A committee of MPs has added to the widespread criticism of the government's Work Programme, describing it as "extremely poor".
The Public Accounts Committee (PAC), responsible for ensuring the government gets value for its spending, reported that the Work Programme was currently getting only 3.6% of clients into sustained work, far below the target set by the Department of Work and Pensions (DWP) of 11.9%.
The PAC, which includes MPs from all major parties, also stated that the Programme was achieving worse job outcomes than jobseekers would be expected to gain with no help at all.
Margaret Hodge, who chairs the committee, was particularly concerned about the service provided to those with disabilities or long-term illnesses and young people.
She said: "It is shocking that of the 9,500 former incapacity benefit claimants referred to providers, only 20 people have been placed in a job that has lasted three months, while the poorest-performing provider did not manage to place a single person in the under-25 category into a job lasting six months."
Hodge was also critical of the DWP for publishing performance data from the Employment Related Services Association (ERSA), the trade body representing Work Programme providers, saying: "This is just not on."
It is not normal practice for a government department which collects its own performance figures to use, unchecked, those from an outside organisation.
The PAC was concerned that poor performance, and the low payments that come with it, meant there was a real risk that providers could go out of business or be removed from the Programme, separating unemployed people from their advisers.
"Given the poor performance across providers, there is a high risk that one or more will fail – either they will go out of business or the department will cancel their contracts," the report says. "The Department will need to keep a close eye on which providers are most likely to fail and must manage all consequential risks."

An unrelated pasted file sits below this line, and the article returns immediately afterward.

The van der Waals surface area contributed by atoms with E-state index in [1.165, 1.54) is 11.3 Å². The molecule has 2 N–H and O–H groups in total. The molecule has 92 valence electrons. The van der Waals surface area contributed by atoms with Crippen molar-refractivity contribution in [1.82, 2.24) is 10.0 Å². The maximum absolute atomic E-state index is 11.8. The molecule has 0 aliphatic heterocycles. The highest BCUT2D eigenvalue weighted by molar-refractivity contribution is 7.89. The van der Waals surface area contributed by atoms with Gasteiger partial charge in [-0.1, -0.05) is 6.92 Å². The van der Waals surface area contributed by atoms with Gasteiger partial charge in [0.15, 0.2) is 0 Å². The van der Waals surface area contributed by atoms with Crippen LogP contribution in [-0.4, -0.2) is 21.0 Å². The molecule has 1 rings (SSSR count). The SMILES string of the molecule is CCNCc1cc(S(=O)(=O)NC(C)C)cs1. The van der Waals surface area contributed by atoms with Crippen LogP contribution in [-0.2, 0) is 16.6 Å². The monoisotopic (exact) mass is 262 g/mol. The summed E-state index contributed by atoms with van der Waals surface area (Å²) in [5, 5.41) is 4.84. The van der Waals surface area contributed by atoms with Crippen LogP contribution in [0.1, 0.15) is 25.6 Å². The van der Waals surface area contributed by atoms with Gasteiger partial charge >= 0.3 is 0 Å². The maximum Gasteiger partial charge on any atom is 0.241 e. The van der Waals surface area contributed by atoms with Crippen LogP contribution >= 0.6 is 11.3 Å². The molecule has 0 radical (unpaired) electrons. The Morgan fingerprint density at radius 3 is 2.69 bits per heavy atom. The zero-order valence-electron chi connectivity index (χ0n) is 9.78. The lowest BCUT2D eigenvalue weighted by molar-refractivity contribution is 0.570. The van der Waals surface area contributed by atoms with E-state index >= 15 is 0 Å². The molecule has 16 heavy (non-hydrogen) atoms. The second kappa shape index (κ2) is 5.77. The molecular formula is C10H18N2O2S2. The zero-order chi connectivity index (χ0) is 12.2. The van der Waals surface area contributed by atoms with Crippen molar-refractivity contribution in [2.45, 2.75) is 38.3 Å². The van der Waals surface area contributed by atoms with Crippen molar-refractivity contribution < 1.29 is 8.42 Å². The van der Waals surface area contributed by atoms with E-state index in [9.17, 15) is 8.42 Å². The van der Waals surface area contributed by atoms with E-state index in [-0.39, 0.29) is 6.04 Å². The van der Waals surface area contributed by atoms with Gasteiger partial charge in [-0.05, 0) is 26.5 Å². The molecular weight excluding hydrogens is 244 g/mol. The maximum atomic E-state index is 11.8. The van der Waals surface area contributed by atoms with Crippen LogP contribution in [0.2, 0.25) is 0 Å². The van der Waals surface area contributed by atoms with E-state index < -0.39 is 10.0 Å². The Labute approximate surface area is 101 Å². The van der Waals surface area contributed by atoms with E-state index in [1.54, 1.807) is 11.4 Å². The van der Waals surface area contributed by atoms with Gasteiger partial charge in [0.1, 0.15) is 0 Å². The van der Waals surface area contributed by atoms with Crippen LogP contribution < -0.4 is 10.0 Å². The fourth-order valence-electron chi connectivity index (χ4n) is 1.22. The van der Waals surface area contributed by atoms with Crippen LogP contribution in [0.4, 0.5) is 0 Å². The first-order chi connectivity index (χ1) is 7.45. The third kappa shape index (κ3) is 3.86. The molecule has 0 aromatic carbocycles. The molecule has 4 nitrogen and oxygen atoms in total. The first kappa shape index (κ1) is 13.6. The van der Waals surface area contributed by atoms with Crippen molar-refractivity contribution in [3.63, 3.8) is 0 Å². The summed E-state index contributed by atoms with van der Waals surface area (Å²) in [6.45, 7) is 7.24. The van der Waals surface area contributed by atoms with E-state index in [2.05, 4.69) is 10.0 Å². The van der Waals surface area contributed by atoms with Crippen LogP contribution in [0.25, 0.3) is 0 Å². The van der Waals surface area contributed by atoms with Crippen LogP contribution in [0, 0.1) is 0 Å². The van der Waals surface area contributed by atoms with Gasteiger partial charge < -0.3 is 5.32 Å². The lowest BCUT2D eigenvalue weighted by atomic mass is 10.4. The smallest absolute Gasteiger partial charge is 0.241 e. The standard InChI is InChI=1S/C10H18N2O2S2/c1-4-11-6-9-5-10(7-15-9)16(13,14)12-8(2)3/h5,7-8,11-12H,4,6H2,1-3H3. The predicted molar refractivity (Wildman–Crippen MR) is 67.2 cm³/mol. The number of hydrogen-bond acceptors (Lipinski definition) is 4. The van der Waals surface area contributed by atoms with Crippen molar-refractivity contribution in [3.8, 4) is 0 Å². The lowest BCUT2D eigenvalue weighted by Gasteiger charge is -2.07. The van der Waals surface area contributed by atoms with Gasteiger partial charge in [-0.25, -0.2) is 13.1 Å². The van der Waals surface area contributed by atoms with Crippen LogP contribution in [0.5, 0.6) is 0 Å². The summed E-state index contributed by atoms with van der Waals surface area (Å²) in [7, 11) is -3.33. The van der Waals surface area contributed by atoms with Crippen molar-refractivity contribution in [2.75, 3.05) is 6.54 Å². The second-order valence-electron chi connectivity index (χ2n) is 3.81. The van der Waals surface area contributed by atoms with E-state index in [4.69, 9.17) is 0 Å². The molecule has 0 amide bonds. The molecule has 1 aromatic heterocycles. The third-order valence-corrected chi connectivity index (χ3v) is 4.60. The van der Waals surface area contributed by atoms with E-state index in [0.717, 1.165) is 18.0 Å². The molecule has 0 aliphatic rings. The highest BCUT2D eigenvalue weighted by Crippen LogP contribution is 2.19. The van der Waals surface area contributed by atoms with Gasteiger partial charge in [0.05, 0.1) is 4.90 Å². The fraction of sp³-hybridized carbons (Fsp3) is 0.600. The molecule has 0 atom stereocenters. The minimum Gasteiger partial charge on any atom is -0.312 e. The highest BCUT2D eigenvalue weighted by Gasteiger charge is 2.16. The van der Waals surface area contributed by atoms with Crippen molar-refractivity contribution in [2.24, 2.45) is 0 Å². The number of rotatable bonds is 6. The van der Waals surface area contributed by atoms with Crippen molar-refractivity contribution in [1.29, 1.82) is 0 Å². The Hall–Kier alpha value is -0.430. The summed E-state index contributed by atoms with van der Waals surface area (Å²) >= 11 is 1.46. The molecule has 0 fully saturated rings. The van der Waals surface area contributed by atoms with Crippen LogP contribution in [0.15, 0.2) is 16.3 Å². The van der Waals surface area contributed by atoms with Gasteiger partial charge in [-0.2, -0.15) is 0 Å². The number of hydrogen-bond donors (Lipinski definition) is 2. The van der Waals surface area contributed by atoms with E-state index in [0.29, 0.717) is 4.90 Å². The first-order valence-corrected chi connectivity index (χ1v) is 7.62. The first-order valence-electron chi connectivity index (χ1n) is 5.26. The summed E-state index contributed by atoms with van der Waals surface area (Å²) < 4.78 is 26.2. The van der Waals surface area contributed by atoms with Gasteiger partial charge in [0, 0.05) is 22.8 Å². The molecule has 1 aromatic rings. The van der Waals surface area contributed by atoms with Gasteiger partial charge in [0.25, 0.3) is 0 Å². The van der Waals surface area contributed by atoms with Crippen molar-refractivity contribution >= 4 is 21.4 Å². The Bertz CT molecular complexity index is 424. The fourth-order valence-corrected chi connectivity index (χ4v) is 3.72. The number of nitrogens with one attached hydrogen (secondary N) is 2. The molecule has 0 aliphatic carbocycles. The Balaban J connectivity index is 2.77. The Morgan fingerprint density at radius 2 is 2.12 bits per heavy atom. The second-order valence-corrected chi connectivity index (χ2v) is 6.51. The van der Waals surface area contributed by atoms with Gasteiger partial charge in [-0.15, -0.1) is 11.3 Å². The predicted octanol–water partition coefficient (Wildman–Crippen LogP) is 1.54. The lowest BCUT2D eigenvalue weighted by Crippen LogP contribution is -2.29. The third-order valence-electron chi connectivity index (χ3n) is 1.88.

Hodge said, that although the Work Programme was crucial, its performance "was so poor that it was actually worse than the department's own expectations of the number of people who would have found work if the programme didn't exist."
"None of the providers managed to meet their minimum performance targets. The best performing provider only moved 5% of people off benefits and into work, while the worst managed just 2%."
All 18 Prime Contractors, the main co-ordination and delivery agencies for the Programme, have been placed on "performance improvement plans", while seven have been sent formal warning letters in recognition of their unacceptable performance.
A DWP spokesperson said: "The Work Programme gives support to claimants for two years and it hasn't even been running that long yet, so it's still early days. We know the performance of our providers is improving … Long-term unemployment fell by 15,000 in the latest quarter."
The link made between the fall in long-term unemployment and the Work Programme is unproven, with its current performance suggesting the efforts of other agencies and jobseekers themselves may be more relevant.
The department criticised previous back-to-work schemes, saying they had paid out "too much up front regardless of success. But by paying providers for delivering results, the Work Programme is actually offering the taxpayer real value for money."
Kirsty McHugh, chief executive of the ERSA, said, "The public accounts committee should rightly focus on the Work Programme achieving value for money for the taxpayer, and data published by ERSA shows that the Work Programme is the most cost effective scheme relative to any comparable scheme so far.
"'These outcome statistics relate to the earliest days of the Work Programme and caution is needed before we can judge its overall effectiveness.
"However, robust data published by ERSA last November shows that the Work Programme is placing more people into work month on month and we can already see the programme having a demonstrable impact in reducing long-term unemployment as evidenced in this week's labour market statistics."
The next release of statistics from the Work Programme is due in March, and the improvements predicted by the DWP and ERSA will be proven or disproven then.